Happy List-Making Month everybody! It’s my favorite of the year. To celebrate, I present my list of albums that I love from 2011. There was a lot of good stuff, but these top few were the ones that kept me coming back.

The Book of Mormon by Trey Parker, Matt Stone & Bobby Lopez
Admittedly, I don’t listen to that many Broadway show soundtracks, so it’s tough to judge this one against others. But hot damn, this one’s brilliant. Not for the faint of heart, it’s extremely crude, searingly smart and funny, but ultimately a redemptive and joyful story about religion, God, friendship, and Star Wars. Listen to: “Two By Two”

American Goldwing by Blitzen Trapper
Like Broadway musical soundtracks, I don’t listen to very much Southern rock, but Blitzen Trapper may soon change that. This album, as with last year’s Destroyer of the Void, is rife with great summer car jams both upbeat and more plaintive. It’s part Lynyrd Skynyrd, part Dylan with a little John Prine thrown in. Listen to: “Might Find It Cheap”

Bon Iver by Bon Iver
Following his smash hit For Emma, Forever Ago, Bon Iver could have doubled down on the haunting and minimalist style on his self-titled follow-up. Luckily he didn’t. Instead, he built upon the For Emma foundation with a “wall of sound” effect, complete with Kenny G-esque sax and 80s pop synthesizer on top of his multilayered falsetto. Can’t say I’m a fan of his collaboration with Kanye, but I am a fan of this. Listen to: “Beth / Rest”

Turtleneck & Chain by The Lonely Island
I don’t know how they do it. These songs… First of all, they’re just well-made songs. But they’re more than that because they’re hilarious. The production value coupled with this trio’s self-effacing and twisted sense of humor elevates this album from a mere collection of parody songs a la Weird Al to a new kind of Internet-age music comedy. I listened to this and the Book Of Mormon soundtrack this summer almost exclusively. Listen to: “Jack Sparrow”

undun by The Roots
When I read that Questlove said they based this concept album partially on Avon Barksdale from The Wire, I was sold. Good thing it lived up to that expectation because I thoroughly enjoyed undun‘s fresh musical style and lyrical flow. It’s more somber than I expected, but I fully expect it to be on repeat for awhile. Listen to: “Kool On”

A Treasury of Civil War Songs by Tom Glazer
Do me a kindness and forgive my nerdiness on this one. This collection of two dozen Civil War songs by Tom Glazer brings history alive by resurrecting songs famous and obscure from the era and setting them to a simple guitar/voice arrangement with the occasional banjo thrown in. Just imagine yourself strolling through Manassas or Gettysburg or Boston during the war and hearing these songs played. Listen to: “When Johnny Comes Marching Home”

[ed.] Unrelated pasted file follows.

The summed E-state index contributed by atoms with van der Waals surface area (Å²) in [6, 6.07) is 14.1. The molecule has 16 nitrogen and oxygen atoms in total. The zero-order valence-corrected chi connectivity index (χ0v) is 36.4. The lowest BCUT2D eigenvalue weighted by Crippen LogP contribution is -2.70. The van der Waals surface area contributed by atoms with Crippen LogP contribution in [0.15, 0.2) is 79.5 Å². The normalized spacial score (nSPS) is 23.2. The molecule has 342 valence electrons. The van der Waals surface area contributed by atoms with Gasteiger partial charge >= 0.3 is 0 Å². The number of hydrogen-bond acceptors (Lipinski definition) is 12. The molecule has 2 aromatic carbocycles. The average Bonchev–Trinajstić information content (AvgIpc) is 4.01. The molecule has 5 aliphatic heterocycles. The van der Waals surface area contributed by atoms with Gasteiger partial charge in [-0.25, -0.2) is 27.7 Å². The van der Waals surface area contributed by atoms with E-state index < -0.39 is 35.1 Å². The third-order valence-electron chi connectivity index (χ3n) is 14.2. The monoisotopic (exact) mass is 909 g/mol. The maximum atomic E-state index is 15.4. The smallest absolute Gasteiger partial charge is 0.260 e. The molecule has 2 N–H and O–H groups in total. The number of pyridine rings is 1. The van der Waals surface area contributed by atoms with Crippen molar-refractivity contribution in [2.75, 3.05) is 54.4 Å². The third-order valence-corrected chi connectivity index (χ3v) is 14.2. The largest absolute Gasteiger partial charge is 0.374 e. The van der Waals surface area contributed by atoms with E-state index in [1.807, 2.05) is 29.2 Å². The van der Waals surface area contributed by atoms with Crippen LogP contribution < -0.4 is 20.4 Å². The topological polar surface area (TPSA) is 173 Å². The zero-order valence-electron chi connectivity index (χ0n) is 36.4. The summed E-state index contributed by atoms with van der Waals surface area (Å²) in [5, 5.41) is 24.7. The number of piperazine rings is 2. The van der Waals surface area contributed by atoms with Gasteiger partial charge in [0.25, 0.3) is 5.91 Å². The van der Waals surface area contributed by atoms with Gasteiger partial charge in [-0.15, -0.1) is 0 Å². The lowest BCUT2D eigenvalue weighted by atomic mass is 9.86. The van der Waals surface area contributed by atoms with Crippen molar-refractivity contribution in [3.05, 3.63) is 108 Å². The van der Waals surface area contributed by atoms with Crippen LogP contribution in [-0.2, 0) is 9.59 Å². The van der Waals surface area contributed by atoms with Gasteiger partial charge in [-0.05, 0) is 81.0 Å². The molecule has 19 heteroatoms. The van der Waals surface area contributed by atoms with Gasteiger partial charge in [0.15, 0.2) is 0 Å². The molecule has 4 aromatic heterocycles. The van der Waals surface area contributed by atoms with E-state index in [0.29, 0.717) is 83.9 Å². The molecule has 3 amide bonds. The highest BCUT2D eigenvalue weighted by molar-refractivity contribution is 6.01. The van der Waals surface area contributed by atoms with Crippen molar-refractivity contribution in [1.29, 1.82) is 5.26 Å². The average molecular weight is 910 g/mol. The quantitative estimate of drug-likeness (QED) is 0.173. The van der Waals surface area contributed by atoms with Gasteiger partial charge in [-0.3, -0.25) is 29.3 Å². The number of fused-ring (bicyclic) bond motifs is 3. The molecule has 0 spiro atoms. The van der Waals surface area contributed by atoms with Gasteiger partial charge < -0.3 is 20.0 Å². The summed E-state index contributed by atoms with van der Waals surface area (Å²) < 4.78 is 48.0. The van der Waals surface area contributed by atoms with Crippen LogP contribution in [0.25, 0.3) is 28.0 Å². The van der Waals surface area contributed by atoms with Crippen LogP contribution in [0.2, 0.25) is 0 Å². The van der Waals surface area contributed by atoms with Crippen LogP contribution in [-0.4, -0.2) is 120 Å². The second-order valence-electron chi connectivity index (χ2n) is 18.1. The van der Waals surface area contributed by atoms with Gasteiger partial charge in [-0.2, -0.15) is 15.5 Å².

Other albums I loved from this year:

Bright Morning Stars by The Wailin’ Jennys
My Head Is An Animal by Of Monster and Men
Middle Brother by Middle Brother
Smart Flesh by The Low Anthem
Locked by Land by Jinja Safari
The Head and the Heart by The Head and the Heart
The Great Book of John by The Great Book of John
The Harrow & The Harvest by Gillian Welch
Nothing is Wrong by Dawes

A Genuine Faith

Rodney Reeves writes on his blog about the “loss by cross” example set by Paul, and how that example is not compatible with American culture. You should read the whole thing, but here’s the kicker:

“Thinking like an American comes naturally to those of us who live in these United States. Thinking like a follower of Christ is far more challenging. In fact, American ideals often trump our Christian convictions, especially when it comes to living the crucified life. How are we supposed to love our enemies when we’ve been taught to kill them? How can I follow Christ, giving up my rights like he did, when I’ve been trained to protect my rights no matter what? Why does loyalty to America take precedent over loyalty to Christ, that pledging allegiance to a flag is nobler than swearing allegiance to a cross? To what extent is our American citizenship more important than our Christian identity? How many Christians act as if patriotism is just as important as the gospel—or even worse, an expression of the gospel?

In several ways, the American way of life is at cross purposes with the crucified life; American politics cannot contain Christian faith. For example, politics makes enemies; Christians love enemies. Americans are taught to preserve national and personal interests at all costs. Paul taught his converts to prefer the interests of others. American consumerism is built on the idea that we should always want more. Paul was content with more or less. In light of these stark contrasts, one cannot help but wonder: if we were to live the crucified life like Paul—losing our identity in Christ—would our neighbors be compelled to accuse us of foolishness for forsaking the American way of life?”

(h/t Jeffrey Overstreet)

What Is Aaron Rodgers?

A point of pride here: Jason Wilde is the Packers beat writer for ESPNMilwaukee.com and a Twitter fiend and also hosts “The Aaron Rodgers Show” on Tuesdays. He solicits questions for Aaron on Twitter and today on a whim I submitted one.

Turns out, he asked the future 2011 league MVP my question. What was the question? and what was his answer? Listen to the whole show below, or skip right to my question at the 37-minute mark.

Update (April 2015): The audio from the show is no longer available. I asked which Jeopardy category, besides football, would he most excel at, and he said history or religion.